After a few dinners and some sailing on Biscayne Bay, Eric and Ruth invited us to sail away with them in their search for a new way of life, and though sorely tempted, Phoebe and I wanted me to complete my college education first.

With a stiff upper lip, we told them we hoped they’d keep in touch. They did, and after they discovered Hope Town, in the British Crown Colony of the Bahamas, invited us to come have a look at their place called Newhope.

As we I peered through the small Plexiglas windows of the five-seater seaplane, it banked steeply, allowing us to see into the depths of the aqua-jewel and almost empty harbour of Hope Town. “Phoeb, we’re never going back,” I said over my shoulder, as she looked intently out of her little window from the seat behind me. We never did. W. Somerset Maugham observed, “Sometimes a man hits upon a place to which he mysteriously feels that he belongs.” That’s it exactly, Mr. Maugham. Of course, we had to go back to unregister from college and collect our few possessions in order to move to Hope Town and join Eric and Ruth’s Newhope dream. There was something unique going on at Newhope. It was a new hope for us and our world, in which Eric was a charismatic visionary. We would create a mini-world of love for our fellow man, with peace and goodness and positive thinking. People would stay, eat, have a good time on the lovely uninhabited beaches, swim in the crystal clear water over pristine, healthy reefs.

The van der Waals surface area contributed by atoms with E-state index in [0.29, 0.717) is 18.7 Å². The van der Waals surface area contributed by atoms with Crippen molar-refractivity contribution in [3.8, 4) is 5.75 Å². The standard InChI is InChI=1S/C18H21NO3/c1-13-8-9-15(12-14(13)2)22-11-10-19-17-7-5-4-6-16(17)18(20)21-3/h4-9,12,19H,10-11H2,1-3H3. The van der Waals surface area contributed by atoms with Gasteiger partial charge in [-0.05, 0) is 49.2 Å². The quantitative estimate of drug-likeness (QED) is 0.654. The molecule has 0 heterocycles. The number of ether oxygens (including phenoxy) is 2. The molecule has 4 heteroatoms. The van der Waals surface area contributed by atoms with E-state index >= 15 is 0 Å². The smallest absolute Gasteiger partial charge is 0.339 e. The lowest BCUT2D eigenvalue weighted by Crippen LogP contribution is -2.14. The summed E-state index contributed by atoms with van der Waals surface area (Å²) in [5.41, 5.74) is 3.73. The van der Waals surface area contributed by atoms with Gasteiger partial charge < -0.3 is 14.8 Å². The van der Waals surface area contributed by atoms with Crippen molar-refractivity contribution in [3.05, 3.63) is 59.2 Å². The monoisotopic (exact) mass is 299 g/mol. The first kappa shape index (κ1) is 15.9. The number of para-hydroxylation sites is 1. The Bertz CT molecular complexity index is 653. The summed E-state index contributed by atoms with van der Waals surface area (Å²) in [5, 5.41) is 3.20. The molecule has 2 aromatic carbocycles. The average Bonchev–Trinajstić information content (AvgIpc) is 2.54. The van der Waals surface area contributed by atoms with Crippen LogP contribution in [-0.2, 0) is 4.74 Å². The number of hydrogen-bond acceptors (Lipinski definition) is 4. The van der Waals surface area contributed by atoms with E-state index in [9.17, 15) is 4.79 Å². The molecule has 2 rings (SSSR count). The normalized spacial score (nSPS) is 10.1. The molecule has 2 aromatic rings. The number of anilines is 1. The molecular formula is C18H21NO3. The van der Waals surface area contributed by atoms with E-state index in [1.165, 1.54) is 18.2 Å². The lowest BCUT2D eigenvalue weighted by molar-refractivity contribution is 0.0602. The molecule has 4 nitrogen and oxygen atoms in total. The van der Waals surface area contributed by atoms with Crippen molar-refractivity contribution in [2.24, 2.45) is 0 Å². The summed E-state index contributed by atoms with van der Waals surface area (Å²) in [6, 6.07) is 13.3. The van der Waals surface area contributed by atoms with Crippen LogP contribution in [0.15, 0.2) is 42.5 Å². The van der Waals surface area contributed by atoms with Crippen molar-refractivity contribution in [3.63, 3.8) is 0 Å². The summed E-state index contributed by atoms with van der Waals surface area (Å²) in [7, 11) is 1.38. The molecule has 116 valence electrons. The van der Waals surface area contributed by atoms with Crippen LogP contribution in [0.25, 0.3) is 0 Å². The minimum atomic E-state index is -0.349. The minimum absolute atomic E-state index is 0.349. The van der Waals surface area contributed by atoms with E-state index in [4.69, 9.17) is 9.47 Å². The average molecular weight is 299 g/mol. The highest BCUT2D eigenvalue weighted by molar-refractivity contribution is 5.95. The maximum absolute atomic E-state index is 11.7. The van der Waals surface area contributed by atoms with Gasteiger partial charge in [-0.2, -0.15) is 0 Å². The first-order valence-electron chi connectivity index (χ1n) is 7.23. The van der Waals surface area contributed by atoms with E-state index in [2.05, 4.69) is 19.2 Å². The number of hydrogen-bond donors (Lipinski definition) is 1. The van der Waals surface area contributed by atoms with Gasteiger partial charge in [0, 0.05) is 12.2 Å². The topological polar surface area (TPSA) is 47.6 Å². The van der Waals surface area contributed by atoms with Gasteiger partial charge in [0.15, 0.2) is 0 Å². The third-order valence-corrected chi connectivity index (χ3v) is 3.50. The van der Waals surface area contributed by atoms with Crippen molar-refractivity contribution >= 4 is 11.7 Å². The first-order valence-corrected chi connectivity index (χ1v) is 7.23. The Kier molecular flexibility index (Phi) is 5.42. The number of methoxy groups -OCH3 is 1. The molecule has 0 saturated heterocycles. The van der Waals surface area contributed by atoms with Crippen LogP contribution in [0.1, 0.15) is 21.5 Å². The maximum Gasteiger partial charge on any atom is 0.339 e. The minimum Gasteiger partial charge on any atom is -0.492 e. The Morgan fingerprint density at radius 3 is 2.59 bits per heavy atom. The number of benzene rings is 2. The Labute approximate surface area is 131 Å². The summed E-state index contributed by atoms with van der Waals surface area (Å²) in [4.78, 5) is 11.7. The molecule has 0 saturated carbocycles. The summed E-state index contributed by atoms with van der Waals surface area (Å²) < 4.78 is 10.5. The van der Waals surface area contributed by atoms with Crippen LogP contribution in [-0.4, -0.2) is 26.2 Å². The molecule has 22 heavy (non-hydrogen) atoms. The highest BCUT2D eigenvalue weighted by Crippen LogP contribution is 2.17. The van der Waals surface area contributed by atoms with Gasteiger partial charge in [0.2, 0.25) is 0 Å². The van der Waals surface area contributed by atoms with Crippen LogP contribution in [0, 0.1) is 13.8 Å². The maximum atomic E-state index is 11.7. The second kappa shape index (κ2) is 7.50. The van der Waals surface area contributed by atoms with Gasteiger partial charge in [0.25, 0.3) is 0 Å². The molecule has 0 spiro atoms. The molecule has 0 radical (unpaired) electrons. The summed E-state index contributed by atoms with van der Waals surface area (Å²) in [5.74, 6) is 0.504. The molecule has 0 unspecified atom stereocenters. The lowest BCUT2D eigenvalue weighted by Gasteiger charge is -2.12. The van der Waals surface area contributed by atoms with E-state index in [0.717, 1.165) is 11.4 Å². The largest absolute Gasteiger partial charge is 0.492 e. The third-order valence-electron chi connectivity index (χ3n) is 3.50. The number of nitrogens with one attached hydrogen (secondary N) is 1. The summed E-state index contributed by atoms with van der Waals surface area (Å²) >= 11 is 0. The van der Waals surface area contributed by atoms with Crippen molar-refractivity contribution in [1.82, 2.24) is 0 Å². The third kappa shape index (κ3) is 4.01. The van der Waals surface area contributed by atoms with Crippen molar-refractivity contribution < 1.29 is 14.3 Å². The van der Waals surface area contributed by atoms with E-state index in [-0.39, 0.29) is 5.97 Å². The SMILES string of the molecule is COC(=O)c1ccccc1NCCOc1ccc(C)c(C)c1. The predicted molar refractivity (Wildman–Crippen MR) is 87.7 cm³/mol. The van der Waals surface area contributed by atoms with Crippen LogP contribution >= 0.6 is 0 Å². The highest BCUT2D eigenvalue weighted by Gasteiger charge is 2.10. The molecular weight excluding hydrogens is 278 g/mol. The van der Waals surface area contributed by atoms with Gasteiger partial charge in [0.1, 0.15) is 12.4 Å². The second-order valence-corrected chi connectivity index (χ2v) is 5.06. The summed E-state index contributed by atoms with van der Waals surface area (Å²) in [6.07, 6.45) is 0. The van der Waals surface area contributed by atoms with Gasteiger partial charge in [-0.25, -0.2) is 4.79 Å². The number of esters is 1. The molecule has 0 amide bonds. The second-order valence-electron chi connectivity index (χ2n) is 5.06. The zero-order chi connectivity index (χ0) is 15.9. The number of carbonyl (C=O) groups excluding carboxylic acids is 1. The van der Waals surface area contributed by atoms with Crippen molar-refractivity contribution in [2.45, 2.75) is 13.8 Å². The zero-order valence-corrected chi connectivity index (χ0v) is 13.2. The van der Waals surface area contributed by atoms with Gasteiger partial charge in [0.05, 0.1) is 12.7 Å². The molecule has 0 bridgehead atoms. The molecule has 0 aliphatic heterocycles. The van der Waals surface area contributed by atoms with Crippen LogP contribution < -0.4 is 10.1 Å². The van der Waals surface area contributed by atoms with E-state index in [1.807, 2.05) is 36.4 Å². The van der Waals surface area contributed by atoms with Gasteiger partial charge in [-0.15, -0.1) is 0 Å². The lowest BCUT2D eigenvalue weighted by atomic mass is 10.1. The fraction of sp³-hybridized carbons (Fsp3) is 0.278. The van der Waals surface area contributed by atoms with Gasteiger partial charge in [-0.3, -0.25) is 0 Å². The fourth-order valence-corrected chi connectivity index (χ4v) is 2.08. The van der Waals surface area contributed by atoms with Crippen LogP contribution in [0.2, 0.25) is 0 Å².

Frank Kenyon, Ruth’s brother, soon joined us, then married Mary Balzac from Scarsdale, NY, and the Newhope team became three couples.

Needless to say, there was more than a tad of parental concern on both sides of our families, but we, of course, extolled all the things the plan had going for it.

We didn’t mention what it didn’t have. Little things like electricity, running water, wells (just rainwater if it rained), washing machines, police, telephones, refrigeration, automobiles, public transportation, ferries, medical services, supermarkets. We didn’t bother to mention “no banks” because they knew we wouldn’t need one -- at least not for making deposits. We’d never worked so hard in our lives, but we loved it -- and so did our guests. Four and a half years later, it was a financial shambles, and everyone left except Phoebe and me. We didn’t consider, even for a moment, going back, and unknowingly we had done something right that year. Phoebe and I had taken a Crown lease on the largest of the Parrot Cays, to have a place to sleep on our off-duty nights at Newhope. It was now the only place we could afford -- ten pounds sterling a year (28 dollars), to Her Majesty, the Queen of England.. We scraped it up.